In ascribing the power of history to be the ultimate judge (“History will absolve me” Castro has assured us), there is an assumption of a covenant between the righteous (marxists, liberals) and the results of history. The historical covenant seems to trust that history is a fixed agent with a given allegiance to a set of values it deems correct by benefit of experience. Liberalism based on market economies will triumph over authoritarianism based on nationalism because that is how history has proceeded thus far in enriching the ‘First World’. The rhetoric is pseudo-religious and suggests history is an actor whose hand blesses the right and curses the wrong. It is an invective which rallies friends and castigates enemies, an idea that history will ultimately fight and win our battles for us if we are true to values that history commends.
History, however, is not like the Almighty. It is a record of human experience: its scriptures and catechisms are not revealed but formulated from empiricism based on human perception. That at least is the theory. In practice, the teleology of history, especially as it is used in speaking to popular understanding, is nearly scriptural. Anyone who got a healthy dose of “Ronald Reagan won the Cold War by using American economic power to overwhelm the Soviets” in High School knows this well. Accident of geography, timing, and nature are too often discounted in order to impose structures of historical determinism. The innate quality of liberalism and the western tradition of democracy overcomes dictatorship because all peoples desire liberty and freedom over communism and authoritarian rule; that is neo-Wilsonian thinking writ large. When the Berlin Wall came down in 1989 this seemed to confirm this idea, and it was promptly stamped thus by Fukyama and the Montgomery County High School History Curriculum, which is why I believed that Russia was finished as an aggressive world power until very recently.
The problem with it is, as I noted above, the realization that history might be greatly subjective. “History will be kind to me, for I intend to write it” is falsely attributed to Winston Churchill, though he did write his history, and history has mostly been kind to him. If indeed we take the Fall of the Berlin Wall as a final judgement on authoritarian states, a historical equivalent of the slaying of the first born of Egypt, it means that it must be self-evidently so to all parties, and not subject to interpretation. Pharaoh has to see the working of the Hand of God as much as Moses does, otherwise the Israelites don’t get to leave their bondage. Putin is not playing along; he is using nationalism and ethnic unity politics to annex Ukrainian territory reminiscent of Stalin and Hitler’s designs on Poland and the Baltic. History already told the Russians that these policies would ultimately flounder and that international censure would lead to their downfall, or so Obama and NATO claim in their justification for their economic strategy.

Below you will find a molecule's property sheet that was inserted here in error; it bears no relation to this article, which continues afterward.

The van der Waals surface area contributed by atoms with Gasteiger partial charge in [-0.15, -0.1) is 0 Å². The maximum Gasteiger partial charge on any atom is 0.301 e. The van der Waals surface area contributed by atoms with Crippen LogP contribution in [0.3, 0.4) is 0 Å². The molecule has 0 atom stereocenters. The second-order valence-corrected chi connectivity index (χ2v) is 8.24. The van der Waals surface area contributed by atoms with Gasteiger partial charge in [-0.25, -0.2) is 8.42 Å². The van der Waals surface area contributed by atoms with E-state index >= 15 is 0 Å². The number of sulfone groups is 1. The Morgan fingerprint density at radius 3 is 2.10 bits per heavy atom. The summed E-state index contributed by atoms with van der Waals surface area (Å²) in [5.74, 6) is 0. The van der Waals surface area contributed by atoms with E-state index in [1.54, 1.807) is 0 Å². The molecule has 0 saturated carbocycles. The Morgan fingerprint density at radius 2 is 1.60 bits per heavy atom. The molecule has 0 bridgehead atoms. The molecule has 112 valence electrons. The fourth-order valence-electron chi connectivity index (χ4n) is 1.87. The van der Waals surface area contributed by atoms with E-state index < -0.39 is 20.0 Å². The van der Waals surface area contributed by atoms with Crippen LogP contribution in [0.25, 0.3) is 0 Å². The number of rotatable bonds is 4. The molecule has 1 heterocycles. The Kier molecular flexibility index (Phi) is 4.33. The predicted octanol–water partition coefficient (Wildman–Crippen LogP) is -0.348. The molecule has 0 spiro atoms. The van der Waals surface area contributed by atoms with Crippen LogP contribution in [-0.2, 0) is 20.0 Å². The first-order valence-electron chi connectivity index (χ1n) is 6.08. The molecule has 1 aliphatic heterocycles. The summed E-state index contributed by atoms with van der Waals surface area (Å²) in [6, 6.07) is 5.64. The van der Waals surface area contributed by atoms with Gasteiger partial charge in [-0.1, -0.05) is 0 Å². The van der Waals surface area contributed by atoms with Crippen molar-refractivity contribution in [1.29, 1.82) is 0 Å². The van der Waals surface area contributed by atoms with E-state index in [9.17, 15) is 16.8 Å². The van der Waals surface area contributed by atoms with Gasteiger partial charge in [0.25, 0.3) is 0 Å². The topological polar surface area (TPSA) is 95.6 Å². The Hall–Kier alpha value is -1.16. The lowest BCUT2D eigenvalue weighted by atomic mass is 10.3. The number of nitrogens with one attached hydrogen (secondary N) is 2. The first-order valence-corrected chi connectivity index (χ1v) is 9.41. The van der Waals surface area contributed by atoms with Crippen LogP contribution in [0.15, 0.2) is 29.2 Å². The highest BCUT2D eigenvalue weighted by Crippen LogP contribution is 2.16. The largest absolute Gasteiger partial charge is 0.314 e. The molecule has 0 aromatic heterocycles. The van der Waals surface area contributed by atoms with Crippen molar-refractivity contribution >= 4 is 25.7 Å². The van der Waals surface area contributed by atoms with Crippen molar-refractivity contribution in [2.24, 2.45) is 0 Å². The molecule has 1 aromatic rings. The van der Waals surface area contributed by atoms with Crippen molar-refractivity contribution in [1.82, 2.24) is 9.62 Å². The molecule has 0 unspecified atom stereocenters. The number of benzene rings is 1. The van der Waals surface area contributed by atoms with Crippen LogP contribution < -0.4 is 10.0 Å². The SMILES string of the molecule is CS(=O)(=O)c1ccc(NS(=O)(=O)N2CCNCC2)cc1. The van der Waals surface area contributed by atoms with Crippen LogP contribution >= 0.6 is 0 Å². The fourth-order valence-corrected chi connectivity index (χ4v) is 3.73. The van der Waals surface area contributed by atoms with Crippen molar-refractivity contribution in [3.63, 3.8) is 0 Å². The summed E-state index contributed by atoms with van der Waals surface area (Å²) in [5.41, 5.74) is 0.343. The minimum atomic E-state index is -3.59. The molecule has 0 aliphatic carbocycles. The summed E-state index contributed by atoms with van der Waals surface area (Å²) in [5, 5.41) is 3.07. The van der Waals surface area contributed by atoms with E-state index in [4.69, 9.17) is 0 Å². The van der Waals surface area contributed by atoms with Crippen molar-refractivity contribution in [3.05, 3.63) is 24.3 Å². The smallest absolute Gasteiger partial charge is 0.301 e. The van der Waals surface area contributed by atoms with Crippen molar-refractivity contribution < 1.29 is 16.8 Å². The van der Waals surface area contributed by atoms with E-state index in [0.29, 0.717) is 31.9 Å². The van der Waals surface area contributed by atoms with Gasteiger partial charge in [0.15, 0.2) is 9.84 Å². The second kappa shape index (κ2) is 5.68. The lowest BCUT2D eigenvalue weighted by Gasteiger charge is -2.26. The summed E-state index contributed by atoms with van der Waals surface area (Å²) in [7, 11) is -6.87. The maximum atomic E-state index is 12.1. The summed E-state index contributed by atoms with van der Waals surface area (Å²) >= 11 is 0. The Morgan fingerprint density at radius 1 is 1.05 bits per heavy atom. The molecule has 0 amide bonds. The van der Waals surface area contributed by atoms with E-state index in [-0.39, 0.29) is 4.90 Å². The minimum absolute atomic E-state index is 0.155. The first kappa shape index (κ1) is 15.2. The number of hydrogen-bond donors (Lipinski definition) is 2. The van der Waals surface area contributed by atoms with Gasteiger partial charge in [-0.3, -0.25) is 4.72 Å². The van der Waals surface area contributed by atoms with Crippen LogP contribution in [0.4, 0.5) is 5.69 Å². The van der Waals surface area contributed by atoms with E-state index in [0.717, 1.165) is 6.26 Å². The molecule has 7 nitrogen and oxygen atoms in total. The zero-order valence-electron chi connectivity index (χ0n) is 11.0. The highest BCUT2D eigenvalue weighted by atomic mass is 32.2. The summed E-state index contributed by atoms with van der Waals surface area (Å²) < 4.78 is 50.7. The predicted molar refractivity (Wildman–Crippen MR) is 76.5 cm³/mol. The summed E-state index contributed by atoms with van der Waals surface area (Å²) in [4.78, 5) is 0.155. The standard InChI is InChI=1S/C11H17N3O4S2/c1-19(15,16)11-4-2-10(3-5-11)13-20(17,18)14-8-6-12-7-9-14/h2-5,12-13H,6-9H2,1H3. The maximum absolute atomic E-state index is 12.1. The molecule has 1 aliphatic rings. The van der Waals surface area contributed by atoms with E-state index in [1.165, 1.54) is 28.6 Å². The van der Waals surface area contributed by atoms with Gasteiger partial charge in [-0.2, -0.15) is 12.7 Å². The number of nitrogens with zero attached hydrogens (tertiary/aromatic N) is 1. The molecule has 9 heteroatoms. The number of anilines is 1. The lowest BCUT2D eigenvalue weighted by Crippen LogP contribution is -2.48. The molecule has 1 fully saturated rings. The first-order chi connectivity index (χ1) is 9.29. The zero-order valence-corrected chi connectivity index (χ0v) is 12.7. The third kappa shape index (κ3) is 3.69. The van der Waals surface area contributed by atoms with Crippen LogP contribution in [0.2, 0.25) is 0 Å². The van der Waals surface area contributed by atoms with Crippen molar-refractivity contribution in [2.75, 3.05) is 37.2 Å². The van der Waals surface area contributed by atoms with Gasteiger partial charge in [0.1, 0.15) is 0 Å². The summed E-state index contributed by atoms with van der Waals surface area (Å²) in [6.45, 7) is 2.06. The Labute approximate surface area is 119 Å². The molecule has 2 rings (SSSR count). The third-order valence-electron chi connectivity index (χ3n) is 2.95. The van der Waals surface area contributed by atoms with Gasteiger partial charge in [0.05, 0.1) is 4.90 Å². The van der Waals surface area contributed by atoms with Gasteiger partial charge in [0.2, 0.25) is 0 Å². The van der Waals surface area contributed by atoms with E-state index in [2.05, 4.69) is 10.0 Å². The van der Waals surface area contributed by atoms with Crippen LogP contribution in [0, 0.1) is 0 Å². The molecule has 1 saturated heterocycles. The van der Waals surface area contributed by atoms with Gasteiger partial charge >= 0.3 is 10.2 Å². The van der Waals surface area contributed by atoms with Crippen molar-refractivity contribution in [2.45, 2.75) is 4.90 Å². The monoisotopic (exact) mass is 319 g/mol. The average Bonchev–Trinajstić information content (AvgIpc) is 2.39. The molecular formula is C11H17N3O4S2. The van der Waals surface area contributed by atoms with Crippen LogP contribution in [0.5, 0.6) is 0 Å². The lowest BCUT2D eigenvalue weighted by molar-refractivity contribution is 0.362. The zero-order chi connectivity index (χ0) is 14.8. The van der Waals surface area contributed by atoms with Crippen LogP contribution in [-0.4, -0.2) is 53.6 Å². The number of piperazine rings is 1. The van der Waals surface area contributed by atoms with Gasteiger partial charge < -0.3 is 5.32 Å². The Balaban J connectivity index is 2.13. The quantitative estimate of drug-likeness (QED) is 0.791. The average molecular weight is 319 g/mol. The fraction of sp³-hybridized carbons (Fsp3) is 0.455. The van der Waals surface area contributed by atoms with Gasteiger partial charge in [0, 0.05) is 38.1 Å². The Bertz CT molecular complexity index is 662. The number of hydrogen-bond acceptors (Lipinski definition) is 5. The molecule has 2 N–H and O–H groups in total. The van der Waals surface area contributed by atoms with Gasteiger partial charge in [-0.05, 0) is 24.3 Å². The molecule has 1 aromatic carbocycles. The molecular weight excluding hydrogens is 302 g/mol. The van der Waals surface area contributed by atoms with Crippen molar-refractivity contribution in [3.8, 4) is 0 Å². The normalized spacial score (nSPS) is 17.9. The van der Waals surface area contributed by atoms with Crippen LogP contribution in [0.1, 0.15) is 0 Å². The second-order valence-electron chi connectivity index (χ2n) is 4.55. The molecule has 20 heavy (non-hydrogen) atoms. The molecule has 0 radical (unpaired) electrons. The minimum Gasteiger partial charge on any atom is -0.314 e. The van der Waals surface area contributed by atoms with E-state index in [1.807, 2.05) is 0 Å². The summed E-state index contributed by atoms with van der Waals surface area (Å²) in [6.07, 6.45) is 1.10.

Many Russian specialists, like Fiona Hill quoted above, do not accept that line of thinking. The Russians never lost their community ties in other countries, nor did they accept that Yeltsin’s government meant that Russia’s borders were perpetually fixed as they were. Putin also watched the world evolve and history is telling him a different story. The 2013-14 Ukrainian crisis, the long buildup of tensions in that country over the Orange Revolution and then Tymoshenko’s ouster, the unwillingness of the West to act decisively on Syria, a push-back against the Arab Spring’s threats to Russian hegemony, the successful prosecution of a similar War in Georgia, and the recovery of the Russian military’s face in the Second Chechen War: all of these are factors that influenced the Russian move towards Crimean annexation by force. The Russians obviously have not accepted the judgement of history, because, despite what Fukyama said, their history did not end.
‘Covenants, without swords, are but words’ wrote Thomas Hobbes, 17th century father of political realism. While undoubtedly there may well be some virtues to the economic and rhetorical attack upon Russia, as it may undermine confidence in Putin’s policies among thinking Russians, it is unlikely to have much of an effect if Putin, driving the state’s policies, calls the bluff and nothing happens (or if Putin’s government, like Assad’s, can ride out the consequences). If the West doesn’t actually intend to employ hard power in Ukraine or put forces in place to threaten do so, it is ultimately an empty vessel. Being on the wrong side of history does not appear to have stopped the Russians from running up their flag over Simferopol or Assad’s forces from turning the tide against the Syrian rebels.
The historian and theologian Reinhold Niebuhr observed, “We have had to learn that history is neither a God nor a redeemer.” It is now time to consider what actions need to be taken to show that the West is willing to act, and it appears that judicious military deterrence may be necessary. After all, while military actions devoid of sound political control do not make for lasting victories, it is occasionally necessary for someone to be put on the wrong side of history by the threat of arms and the coercion of force.